Electronic (or ‘solid state’) relays fall into three main categories according to the technology used. It is outside the scope of this site to provide a detailed description of how each works, but the following details explain the essential differences and features. Scanning and processor-based systems both offer significant advantages over traditional relays in terms of reduction in cost and complexity and improvement of flexibility.
The logic function of the key-relay and stops witch of a traditional relay is replaced by diodes and transistor drivers. Although some reduction in complexity may be gained, especially by use of printed circuit boards, there remain many interconnections for each note of each stop. Modifications to such a relay system are (unless prepared for) difficult to do. The main benefit of such systems is increased reliability through the elimination of electric or electro-pneumatic actions and the associated contacts. Their speed of response is virtually instantaneous.
Scanning (or Multiplex) relays
The key signals are combined into a time-based system, in which every key input of every manual (and pedal) is scanned at a given frequency to look for changes. The scanned output (key data) from each manual, carried by a single wire, goes through the coupler and pitch register functions to produce key data at any pitch (16′,8′, 4′ etc.) and is then combined with stopkey inputs to provide data for each rank of pipes, using a single wire per rank. Some systems combine this even further, going as far as a single cable to drive a complete instrument, although the practical benefits of this further integration of data are not always of value.The rank data is then decoded in the chamber to provide switched outputs for each action magnet of each pipe. The main advantage of such a system is the considerable reduction in wiring complexity. The specification of the instrument still has to be hard-wired, but modifications within reason can often be easily done. The scanning principle introduces a possible delay, but if the scanning rate is sufficiently high this is not normally found to be a disadvantage.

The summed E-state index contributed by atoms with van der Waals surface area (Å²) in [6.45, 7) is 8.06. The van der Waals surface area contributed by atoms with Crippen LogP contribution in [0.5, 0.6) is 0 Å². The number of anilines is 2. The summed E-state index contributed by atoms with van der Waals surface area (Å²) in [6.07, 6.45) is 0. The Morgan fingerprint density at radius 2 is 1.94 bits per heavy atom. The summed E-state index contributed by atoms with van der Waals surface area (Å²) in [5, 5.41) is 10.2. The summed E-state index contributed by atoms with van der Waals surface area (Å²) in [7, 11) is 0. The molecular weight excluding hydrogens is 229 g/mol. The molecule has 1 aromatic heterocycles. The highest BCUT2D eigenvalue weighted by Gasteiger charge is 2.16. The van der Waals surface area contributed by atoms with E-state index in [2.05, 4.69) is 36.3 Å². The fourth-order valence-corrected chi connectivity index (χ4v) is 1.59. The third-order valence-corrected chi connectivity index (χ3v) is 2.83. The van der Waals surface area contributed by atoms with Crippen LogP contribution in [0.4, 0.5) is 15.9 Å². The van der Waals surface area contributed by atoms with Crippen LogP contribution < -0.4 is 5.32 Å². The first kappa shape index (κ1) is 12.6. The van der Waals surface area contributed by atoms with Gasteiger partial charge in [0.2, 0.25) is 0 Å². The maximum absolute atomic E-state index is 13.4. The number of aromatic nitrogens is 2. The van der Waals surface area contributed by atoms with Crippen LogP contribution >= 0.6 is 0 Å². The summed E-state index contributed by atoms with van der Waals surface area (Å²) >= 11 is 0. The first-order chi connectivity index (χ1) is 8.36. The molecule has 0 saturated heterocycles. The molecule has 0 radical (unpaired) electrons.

Well-designed systems of this type which use discrete integrated circuits (of CMOS and TTL design) are relatively easy to install and fault find (generally no more complex than a discrete component or traditional relay), and if well installed can be both robust and reliable. With the exception of the master oscillator and power supplies, these systems contain sufficient parallelism to prevent individual component failure from paralysing the instrument.
Key and stop inputs are scanned using input cards, and action magnets for pipes and percussions driven by outputs driver cards. The input and output cards are usually connected by some kind of bus system (a common ring of wires running around the instrument, sometimes in the form of a ribbon cable), with some kind of processor (computer or dedicated unit) controlling the output cards in relation to the commands from the key and stop inputs. The comments about scan rate and responsiveness of scanning relays also apply to processor-based relays.
The function of inputs and stops is usually assigned by the computer/processor program, and on some systems the ability to re-program these by the user is a major selling point, simplifying wiring tasks and easing changes to the instrument and to the specification.
These systems also often include a combination action as well as the relay function.
Depending on the system architecture, these may be less robust compared to a conventional scanning relay